When you start the game you can select from four classes. What advantages and disadvantages are there between them?
There are 4 classes to choose from. The Warrior, The Knight, The Druid, and the Wizard. Which one is better? Well that’s really a matter of opinion. Any class can be deadly in the hands of a skilled player. The key lies in being able to recognize the strengths and weaknesses of the character you’re going to battle with as well as understanding your opponent’s strengths and flaws.
The Warrior excels in inflicting damage in battle. It is cheaper for him to upgrade his battle skills so that he can inflict more damage.
The Knight is a noble character. Therefore the majority of his spells will be defense-based as well as precision attack spells. They are also equipped with abilities that accelerate the character growth.
The Druid requires a different play style. The class may not be able to match damage output against a Warrior but they have healing spells and other protective spells that gives them high survivability.
The Wizard is a master elemental specialist. Arguably they are the most fragile. But at the same time they also possess the most devastating array of spells.
I never got a chance to see how the quest system in Puzzle Quest works. Can you tell us a little about the game outside of battles?
The Quest mode of the game is an epic story set in the Warlords world of Etheria. As the main character of the story, it’s up to you to discover and investigate strange happenings to the realm. You’ll travel around the world map and visit locales. At specific locales there will be characters that will serve as quest givers and beckon you to help them out, whether it is to help rescue someone or hunt for specific items. Along the way you’ll have companions joining your party. The companions will give you extra attributes in a battle. When you complete the quest, you will usually be rewarded with money or experience or even special gear.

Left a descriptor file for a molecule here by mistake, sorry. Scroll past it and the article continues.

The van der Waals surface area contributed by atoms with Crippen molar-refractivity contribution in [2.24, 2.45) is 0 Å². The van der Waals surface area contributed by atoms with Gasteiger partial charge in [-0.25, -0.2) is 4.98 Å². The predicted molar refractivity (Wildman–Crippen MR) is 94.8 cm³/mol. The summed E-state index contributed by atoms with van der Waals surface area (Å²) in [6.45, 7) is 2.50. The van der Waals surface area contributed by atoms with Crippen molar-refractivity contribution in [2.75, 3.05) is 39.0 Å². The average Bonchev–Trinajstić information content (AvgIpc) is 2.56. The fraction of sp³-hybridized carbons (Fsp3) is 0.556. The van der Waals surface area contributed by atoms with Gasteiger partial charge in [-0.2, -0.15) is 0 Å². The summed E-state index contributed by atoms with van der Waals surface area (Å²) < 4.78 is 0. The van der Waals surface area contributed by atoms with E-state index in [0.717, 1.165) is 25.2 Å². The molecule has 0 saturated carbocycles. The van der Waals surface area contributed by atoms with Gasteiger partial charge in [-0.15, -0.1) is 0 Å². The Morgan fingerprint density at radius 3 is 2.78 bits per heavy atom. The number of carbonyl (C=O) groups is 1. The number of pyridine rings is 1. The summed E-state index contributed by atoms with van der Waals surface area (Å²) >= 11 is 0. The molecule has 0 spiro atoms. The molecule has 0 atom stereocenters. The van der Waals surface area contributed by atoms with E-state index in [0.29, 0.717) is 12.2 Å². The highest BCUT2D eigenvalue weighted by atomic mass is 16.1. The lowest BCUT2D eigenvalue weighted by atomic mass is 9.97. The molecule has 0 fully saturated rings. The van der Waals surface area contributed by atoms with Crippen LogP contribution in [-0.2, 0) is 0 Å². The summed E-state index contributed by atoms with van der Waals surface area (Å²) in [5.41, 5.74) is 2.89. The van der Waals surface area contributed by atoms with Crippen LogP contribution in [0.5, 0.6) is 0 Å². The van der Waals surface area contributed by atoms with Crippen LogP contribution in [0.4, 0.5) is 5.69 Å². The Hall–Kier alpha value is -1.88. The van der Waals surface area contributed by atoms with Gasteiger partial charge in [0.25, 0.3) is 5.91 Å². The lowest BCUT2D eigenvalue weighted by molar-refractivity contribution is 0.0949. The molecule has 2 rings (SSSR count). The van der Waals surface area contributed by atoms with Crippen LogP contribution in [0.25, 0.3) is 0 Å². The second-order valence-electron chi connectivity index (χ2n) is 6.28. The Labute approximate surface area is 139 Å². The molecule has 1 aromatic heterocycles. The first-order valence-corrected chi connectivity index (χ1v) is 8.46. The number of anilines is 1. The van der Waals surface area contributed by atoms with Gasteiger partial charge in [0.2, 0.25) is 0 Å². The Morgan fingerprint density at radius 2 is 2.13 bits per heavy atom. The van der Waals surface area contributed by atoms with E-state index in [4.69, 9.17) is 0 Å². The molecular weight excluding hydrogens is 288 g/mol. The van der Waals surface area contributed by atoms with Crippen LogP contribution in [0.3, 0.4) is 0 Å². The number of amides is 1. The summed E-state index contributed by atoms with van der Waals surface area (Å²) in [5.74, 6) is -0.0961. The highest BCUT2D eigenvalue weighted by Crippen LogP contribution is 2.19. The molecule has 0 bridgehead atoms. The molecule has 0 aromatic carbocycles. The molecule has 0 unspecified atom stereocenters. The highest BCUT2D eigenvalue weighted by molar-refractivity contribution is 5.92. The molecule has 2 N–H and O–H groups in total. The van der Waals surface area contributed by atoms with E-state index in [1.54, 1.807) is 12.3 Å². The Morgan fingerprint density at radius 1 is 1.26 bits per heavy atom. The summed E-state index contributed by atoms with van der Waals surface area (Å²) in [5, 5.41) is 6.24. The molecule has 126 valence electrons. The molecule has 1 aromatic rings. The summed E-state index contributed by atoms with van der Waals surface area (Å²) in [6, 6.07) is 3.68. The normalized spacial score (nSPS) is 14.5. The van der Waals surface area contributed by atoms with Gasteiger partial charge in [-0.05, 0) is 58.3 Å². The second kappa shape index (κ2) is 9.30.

Are wireless battles for Puzzle Quest only local and is there game sharing?
The PSP will feature wireless (adhoc) multiplayer. The DS will also feature wireless play. Game sharing is not supported.
Are there any differences minus the touch screen control between the PSP and DS versions of the game?
Both versions will offer great gameplay! The DS version is adapted to take unique advantage of the intuitive use of the touch screen. The PSP will play equally well on the PSP control configuration while enjoying a bigger viewing screen.
How come we’re only seeing Puzzle Quest: Challenge of the Warlords on portable systems? It looks like it would be a great title to release over Xbox Live Arcade or fun to play with the Wii remote.
Currently, only the PSP and the DS version are planned for release.
One potential problem Puzzle Quest can run into is that it doesn’t seem to have a "target". It superficially appears too complex for the casual game market and it might be too simple for the "hardcore" RPG market. How would you convince these two groups to give Puzzle Quest a try?
The game is uniquely designed in a way that it caters to casual gamers or on-the-go gamers, as well as offering a great challenge to more seasoned gamers. The game can be played in bursts of 5-10 minute rounds, or for hours at a time. God knows how many work days and productivity I’ve lost to this game trying to do more quests and saying to myself “just one more match!” It’s very well suited for a pick up and put down style of play. If I, as a player, don’t feel like playing the quest mode, I can choose to play Instant Battle and still be able grow my character and level up. Ultimately, I believe that Puzzle Quest is a good game and it will be fun no matter who plays it.